3. Eat breakfast

To start your day with as much energy as possible, don’t skip breakfast and eat it within and hour of waking.

Aim for a meal that includes nutrient-dense carbohydrates, protein and healthy fats that for sustained energy. Consider including things like eggs, plain Greek yoghurt, cottage cheese, oats, avocado, nuts and seeds (including pure nut butters), whole fruit and vegetables, smoothies (with protein powder if you like) and olive oil. 

 

4. Hydrate

Dehydration causes feelings of fatigue, so you’ll feel even more tired. Drink more than you think you need. Start the day with a glass of water, carry a water bottle with you, and have water positioned around the house as a reminder, where you can grab it easily as you go about your day. Also, remember that when you’re exhausted, you may feel more hungry, but thirst can easily be misinterpreted as hunger, so try drinking some water first. 

 

 

www.moretomum.com.au How to get more energy

 

5. Have a cool shower

If you have the opportunity to shower, make the last 30 seconds of your shower cool. This will help you be more alert and get your blood flowing. Personally I think this sounds awful (I hate being cold) but if you’re brave, then do it! If you’re short on time, splashing cold water on your face can give you a quick boost. 

 

6. Move

I know that when you’re exhausted you often don’t feel like exercising or even putting one foot in front of the other. But studies have shown that even light to moderate exercise can help you feel and think better. The more you move, the better your circulation will be and the more energy you will have.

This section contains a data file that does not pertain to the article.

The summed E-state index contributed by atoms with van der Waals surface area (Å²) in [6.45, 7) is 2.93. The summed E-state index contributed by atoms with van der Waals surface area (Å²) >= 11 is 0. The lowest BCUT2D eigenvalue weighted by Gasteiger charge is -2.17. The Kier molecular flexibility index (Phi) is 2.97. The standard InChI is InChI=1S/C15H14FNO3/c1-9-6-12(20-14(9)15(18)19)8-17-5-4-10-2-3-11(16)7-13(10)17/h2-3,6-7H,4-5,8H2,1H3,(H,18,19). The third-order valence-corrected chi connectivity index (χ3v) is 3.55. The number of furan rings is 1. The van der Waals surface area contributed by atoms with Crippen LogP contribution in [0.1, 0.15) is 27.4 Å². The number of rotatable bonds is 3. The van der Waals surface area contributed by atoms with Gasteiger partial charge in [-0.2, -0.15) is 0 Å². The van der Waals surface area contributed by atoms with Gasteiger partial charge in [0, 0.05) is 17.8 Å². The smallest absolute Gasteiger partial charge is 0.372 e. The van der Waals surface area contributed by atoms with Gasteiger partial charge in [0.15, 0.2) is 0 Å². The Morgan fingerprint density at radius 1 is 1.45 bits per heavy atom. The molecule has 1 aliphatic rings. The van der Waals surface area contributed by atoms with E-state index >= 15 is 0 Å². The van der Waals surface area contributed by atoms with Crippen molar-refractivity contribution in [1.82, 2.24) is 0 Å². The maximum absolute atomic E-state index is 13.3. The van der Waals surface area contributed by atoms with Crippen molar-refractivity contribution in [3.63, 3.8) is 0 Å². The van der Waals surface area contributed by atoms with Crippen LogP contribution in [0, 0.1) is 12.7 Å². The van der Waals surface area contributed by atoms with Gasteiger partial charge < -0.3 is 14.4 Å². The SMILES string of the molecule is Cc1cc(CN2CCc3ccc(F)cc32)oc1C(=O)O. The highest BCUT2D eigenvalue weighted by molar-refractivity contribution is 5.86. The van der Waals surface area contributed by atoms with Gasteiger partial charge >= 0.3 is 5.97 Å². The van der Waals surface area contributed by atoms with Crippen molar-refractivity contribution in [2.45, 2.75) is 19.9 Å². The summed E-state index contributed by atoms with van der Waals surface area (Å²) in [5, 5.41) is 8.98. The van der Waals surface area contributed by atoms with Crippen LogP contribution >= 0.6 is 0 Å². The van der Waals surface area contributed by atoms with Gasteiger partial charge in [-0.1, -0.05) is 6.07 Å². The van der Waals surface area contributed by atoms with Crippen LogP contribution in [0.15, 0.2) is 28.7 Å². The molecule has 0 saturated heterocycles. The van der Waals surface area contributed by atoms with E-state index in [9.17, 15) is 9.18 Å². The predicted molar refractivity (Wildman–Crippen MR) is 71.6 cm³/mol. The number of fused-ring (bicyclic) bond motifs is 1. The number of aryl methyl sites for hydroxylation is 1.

So, try some stretches, walk up and down your stairs, wrestle or play an active game with the kids, do some simple yoga, or go for a brisk walk outside. Just a 10 min walk can increase your energy for up to 2 hours. 

There’s an added bonus here – exercise will also improve your sleep! (Your exercise won’t stop your children from waking though! Sorry!)

 

7. Breathe

Many of us take shallow breaths, especially when we are stressed or tense. This restricts the amount of oxygen that enters our body and makes us feel tired. Breathing exercises help you consciously deepen your breathing, so that your body gets more oxygen and your circulation is improved, leading to more energy.  Breathing exercises also help you feel calmer and more focused.

I recently shared 6 breathing exercises that I use myself. You can find them here. 

In addition, you might like to try the Breath of Fire exercise, which is practiced in . This exercises requires you to breathe rapidly and continuously, with equal inhales and exhales and no pause between them. It is very effective at providing a natural energy boost and can be used throughout your day. If you’d like to learn more, check out this tutorial. (Note: variations to this technique are recommended if you are pregnant or menstruating. See the beginning of the tutorial for details).

 

8. Use essential oils

This is one of my favourite energy and mood boosting strategies. When I’m feeling like I can’t keep my eyes open, I diffuse or wear a combination of peppermint and citrus essential oils. Lemon, orange, tangerine, lime or grapefruit are all great options! 

 

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9. Eat regularly and eat well

Breakfast is a good start to the day, but you’ll need to keep refuelling to keep your energy up through the entire day.

The important thing here is to keep your blood sugar balanced so your energy is constant. To do this:

  • Eat small amounts every 3-4 hours.
  • Avoid sugary processed foods and drinks (even though they may give you an initial burst of energy, you’ll crash later).